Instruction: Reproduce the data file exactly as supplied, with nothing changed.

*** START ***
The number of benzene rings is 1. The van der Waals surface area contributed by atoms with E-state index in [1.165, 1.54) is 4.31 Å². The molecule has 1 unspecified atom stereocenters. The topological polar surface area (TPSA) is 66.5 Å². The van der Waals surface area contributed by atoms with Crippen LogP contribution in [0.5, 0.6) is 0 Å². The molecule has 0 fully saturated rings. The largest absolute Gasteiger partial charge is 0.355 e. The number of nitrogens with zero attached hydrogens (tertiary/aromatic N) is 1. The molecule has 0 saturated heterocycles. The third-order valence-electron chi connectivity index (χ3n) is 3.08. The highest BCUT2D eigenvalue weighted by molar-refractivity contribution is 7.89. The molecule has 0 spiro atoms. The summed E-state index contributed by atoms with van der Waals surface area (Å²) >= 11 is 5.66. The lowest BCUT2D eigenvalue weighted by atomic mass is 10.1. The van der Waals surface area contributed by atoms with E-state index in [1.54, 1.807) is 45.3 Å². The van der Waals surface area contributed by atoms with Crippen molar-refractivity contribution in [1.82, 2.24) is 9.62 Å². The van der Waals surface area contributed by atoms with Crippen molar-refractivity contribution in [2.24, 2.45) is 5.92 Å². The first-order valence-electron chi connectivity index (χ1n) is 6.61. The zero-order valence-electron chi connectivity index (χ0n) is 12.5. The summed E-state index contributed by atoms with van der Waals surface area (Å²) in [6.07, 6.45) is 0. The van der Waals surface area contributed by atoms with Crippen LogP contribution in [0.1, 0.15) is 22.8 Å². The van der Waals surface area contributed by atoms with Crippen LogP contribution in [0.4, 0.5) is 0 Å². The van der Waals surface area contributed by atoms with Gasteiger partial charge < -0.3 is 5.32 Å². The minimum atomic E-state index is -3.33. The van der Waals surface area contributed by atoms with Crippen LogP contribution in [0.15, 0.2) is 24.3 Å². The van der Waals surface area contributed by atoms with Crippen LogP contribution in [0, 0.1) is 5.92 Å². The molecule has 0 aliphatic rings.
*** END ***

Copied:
The number of benzene rings is 1. The van der Waals surface area contributed by atoms with E-state index in [1.165, 1.54) is 4.31 Å². The molecule has 1 unspecified atom stereocenters. The topological polar surface area (TPSA) is 66.5 Å². The van der Waals surface area contributed by atoms with Crippen LogP contribution in [0.5, 0.6) is 0 Å². The molecule has 0 fully saturated rings. The largest absolute Gasteiger partial charge is 0.355 e. The number of nitrogens with zero attached hydrogens (tertiary/aromatic N) is 1. The molecule has 0 saturated heterocycles. The third-order valence-electron chi connectivity index (χ3n) is 3.08. The highest BCUT2D eigenvalue weighted by molar-refractivity contribution is 7.89. The molecule has 0 spiro atoms. The summed E-state index contributed by atoms with van der Waals surface area (Å²) >= 11 is 5.66. The lowest BCUT2D eigenvalue weighted by atomic mass is 10.1. The van der Waals surface area contributed by atoms with E-state index in [1.54, 1.807) is 45.3 Å². The van der Waals surface area contributed by atoms with Crippen molar-refractivity contribution in [1.82, 2.24) is 9.62 Å². The van der Waals surface area contributed by atoms with Crippen molar-refractivity contribution in [2.24, 2.45) is 5.92 Å². The first-order valence-electron chi connectivity index (χ1n) is 6.61. The zero-order valence-electron chi connectivity index (χ0n) is 12.5. The summed E-state index contributed by atoms with van der Waals surface area (Å²) in [6.07, 6.45) is 0. The van der Waals surface area contributed by atoms with Crippen LogP contribution in [0.1, 0.15) is 22.8 Å². The van der Waals surface area contributed by atoms with Crippen LogP contribution in [0.4, 0.5) is 0 Å². The van der Waals surface area contributed by atoms with Gasteiger partial charge < -0.3 is 5.32 Å². The minimum atomic E-state index is -3.33. The van der Waals surface area contributed by atoms with Crippen LogP contribution in [0.15, 0.2) is 24.3 Å². The van der Waals surface area contributed by atoms with Crippen LogP contribution in [0, 0.1) is 5.92 Å². The molecule has 0 aliphatic rings.